Isn’t it strange when you keep picking up books with the same themes without you realising? I recently read The Brides of Rollrock Island, a beautiful book about the legend of seal-women, and what happens in Bound? Conversations about selkies. And that’s not even considering the obvious theme of angels, like in another book I recently read, Fury. It didn’t even click that this would be my second book on this theme in a fortnight. Anyway, to cut my babbling short, I really loved Bound although it wasn’t what I was expecting.
Plot summary – There are no such things as monsters, Sophie told herself. No demons, no witches, no ghosts…
Except that all of her life, Sophie has been seeing things – wraith-like apparitions which freeze her blood, and which no-one else can see. She’s managed to convince herself that they’re all in her imagination – to live a normal life. But then she meets the alluring Sam, who seems to see them too, and her life goes from strange to terrifying. Sophie’s search for answers lead to a dreadful question: What happens when an angel falls?
I’m not sure why, but it didn’t really ‘click’ that Bound was an angel story. I mean, yes, I’m aware of the angel statue on the cover and the big writing in capital letters on the top that may as well say ‘THIS IS AN ANGEL BOOK.’ But it still didn’t seem to permeate, so… shut up! I just don’t think the above summary does this book any justice – it makes it sound like some generic paranormal YA story, possibly complete with melodramatic angst and Sneaky Vampires.
Thankfully it’s nothing like that – instead it’s a dark tale of a young girl slowly realising that she isn’t who she always thought she was. When she accepts a waitressing job in Scotland to escape her divorcing parents, she discovers a little village where the inhabitants introduce her to the history that didn’t make it into the books.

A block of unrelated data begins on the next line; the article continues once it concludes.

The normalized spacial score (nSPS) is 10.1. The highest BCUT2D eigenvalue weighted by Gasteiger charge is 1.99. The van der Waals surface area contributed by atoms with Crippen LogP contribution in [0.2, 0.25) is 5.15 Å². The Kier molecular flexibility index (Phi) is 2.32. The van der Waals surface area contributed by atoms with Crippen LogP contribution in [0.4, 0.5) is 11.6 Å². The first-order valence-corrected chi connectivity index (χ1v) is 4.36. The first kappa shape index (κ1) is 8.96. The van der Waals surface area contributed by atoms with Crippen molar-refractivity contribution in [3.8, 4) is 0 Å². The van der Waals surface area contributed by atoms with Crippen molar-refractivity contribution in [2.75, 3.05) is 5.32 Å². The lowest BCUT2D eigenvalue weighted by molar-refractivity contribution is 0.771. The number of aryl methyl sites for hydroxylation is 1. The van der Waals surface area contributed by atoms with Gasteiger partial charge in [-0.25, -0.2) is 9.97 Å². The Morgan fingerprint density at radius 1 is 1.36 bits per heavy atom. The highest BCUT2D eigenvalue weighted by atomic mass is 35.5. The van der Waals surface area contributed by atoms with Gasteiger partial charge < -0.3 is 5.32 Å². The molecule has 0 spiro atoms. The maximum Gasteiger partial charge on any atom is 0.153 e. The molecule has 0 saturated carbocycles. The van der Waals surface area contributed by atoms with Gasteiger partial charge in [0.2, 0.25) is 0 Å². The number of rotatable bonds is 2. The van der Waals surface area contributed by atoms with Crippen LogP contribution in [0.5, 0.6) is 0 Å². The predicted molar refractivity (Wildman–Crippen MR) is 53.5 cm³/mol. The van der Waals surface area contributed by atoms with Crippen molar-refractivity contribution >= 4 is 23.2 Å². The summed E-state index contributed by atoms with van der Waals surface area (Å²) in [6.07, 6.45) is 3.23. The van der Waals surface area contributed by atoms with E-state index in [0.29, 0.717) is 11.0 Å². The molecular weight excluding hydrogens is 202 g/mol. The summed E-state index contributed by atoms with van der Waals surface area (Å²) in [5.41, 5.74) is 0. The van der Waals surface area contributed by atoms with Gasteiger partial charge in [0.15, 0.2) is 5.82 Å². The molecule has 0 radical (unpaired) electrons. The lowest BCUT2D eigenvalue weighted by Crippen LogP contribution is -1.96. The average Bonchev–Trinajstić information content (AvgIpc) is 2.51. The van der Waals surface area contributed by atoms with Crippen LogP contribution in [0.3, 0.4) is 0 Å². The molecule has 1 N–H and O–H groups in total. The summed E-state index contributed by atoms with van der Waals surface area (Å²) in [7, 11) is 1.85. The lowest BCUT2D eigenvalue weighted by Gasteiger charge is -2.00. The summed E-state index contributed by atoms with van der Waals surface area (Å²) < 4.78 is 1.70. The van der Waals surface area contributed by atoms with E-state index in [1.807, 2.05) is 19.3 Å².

I’m not sure whether it’s the story or the atmosphere that really make Bound what it is, as both are exceptional. Moronically, as I mentioned above, I didn’t expect this book to be as angel-centered as it was. I’ve recently had a less-than-perfect experience with angels (Fury) so I wasn’t sure what to expect with regard to quality. Thankfully, it’s got a great plot, complete with twists, revelations and action. Sarah Bryant has taken the angel mythology and given it a whole new meaning.
As for the atmosphere, it draws you in from the start. In first scene, Sophie visits the pub where she’s to work, and I swear it feels as real as the room I’m in now. The homely cheerfulness seems to completely envelop the reader and it’s almost possible to hear the chatter and bustle of the patrons. From dark alleys to mysterious towers, the scene always seems to jump off the page.
Sophie herself is… acceptable, as a protagonist. While not particularly needy, selfish or any of the remaining plethora of irritating traits that usually accompany female main characters in YA novels, she’s just a little too accepting. I know she grew up seeing things that nobody else could, but it’s a fair cry from the revelations she eventually comes to and nobody in their right mind would accept them as easily as she does. I can’t say it affected my enjoyment to a huge extent though, to be fair – more of a minor niggle.
The ending felt a little rushed, despite the intense build-up. The atmosphere increases and increases until there’s a sudden, final scene… and I just think the situation could have been resolved in a better way. And that’s as uncryptic as I can get without being spoilery, folks! It also never really explains the significance behind Sophie turning 18 – it just kind of seemed like a twee, unnecessary plot device.
Long story short, Bound isn’t without its faults but I loved it regardless. It’s original, well-written, clever and I really, really want to read the sequel. Thankfully we don’t have long to wait. The release date for Riven is set for Summer 2012 and for me, it can’t come soon enough! I’m desperate to know what happens to Sophie after that enticing epilogue.